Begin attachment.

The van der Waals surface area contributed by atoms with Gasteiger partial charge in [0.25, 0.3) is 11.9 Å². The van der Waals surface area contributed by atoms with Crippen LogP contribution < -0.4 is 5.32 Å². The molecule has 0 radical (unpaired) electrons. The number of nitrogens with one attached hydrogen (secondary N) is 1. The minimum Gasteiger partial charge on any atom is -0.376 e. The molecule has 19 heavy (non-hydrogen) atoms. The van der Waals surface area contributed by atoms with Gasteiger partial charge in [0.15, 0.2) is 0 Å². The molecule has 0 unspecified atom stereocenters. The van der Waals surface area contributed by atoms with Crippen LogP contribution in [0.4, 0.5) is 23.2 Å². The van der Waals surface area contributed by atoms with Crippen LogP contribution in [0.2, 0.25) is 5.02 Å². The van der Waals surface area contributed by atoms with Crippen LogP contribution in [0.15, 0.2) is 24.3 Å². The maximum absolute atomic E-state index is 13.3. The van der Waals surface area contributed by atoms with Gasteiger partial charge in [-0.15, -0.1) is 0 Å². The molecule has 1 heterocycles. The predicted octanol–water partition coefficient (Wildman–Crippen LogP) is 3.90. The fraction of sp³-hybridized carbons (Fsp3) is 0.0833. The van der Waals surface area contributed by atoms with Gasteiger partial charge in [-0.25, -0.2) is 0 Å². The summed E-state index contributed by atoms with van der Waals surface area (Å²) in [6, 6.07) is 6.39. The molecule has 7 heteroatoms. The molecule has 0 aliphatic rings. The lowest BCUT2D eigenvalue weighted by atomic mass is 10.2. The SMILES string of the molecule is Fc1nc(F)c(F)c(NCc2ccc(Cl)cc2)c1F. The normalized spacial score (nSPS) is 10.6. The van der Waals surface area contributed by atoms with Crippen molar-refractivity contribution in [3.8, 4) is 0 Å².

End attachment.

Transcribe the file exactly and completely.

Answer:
The van der Waals surface area contributed by atoms with Gasteiger partial charge in [0.25, 0.3) is 11.9 Å². The van der Waals surface area contributed by atoms with Crippen LogP contribution < -0.4 is 5.32 Å². The molecule has 0 radical (unpaired) electrons. The number of nitrogens with one attached hydrogen (secondary N) is 1. The minimum Gasteiger partial charge on any atom is -0.376 e. The molecule has 19 heavy (non-hydrogen) atoms. The van der Waals surface area contributed by atoms with Gasteiger partial charge in [0.15, 0.2) is 0 Å². The molecule has 0 unspecified atom stereocenters. The van der Waals surface area contributed by atoms with Crippen LogP contribution in [0.4, 0.5) is 23.2 Å². The van der Waals surface area contributed by atoms with Crippen LogP contribution in [0.2, 0.25) is 5.02 Å². The van der Waals surface area contributed by atoms with Crippen LogP contribution in [0.15, 0.2) is 24.3 Å². The maximum absolute atomic E-state index is 13.3. The van der Waals surface area contributed by atoms with Gasteiger partial charge in [-0.15, -0.1) is 0 Å². The molecule has 1 heterocycles. The predicted octanol–water partition coefficient (Wildman–Crippen LogP) is 3.90. The fraction of sp³-hybridized carbons (Fsp3) is 0.0833. The van der Waals surface area contributed by atoms with Gasteiger partial charge in [-0.25, -0.2) is 0 Å². The summed E-state index contributed by atoms with van der Waals surface area (Å²) in [6, 6.07) is 6.39. The molecule has 7 heteroatoms. The molecule has 0 aliphatic rings. The lowest BCUT2D eigenvalue weighted by atomic mass is 10.2. The SMILES string of the molecule is Fc1nc(F)c(F)c(NCc2ccc(Cl)cc2)c1F. The normalized spacial score (nSPS) is 10.6. The van der Waals surface area contributed by atoms with Crippen molar-refractivity contribution in [3.8, 4) is 0 Å².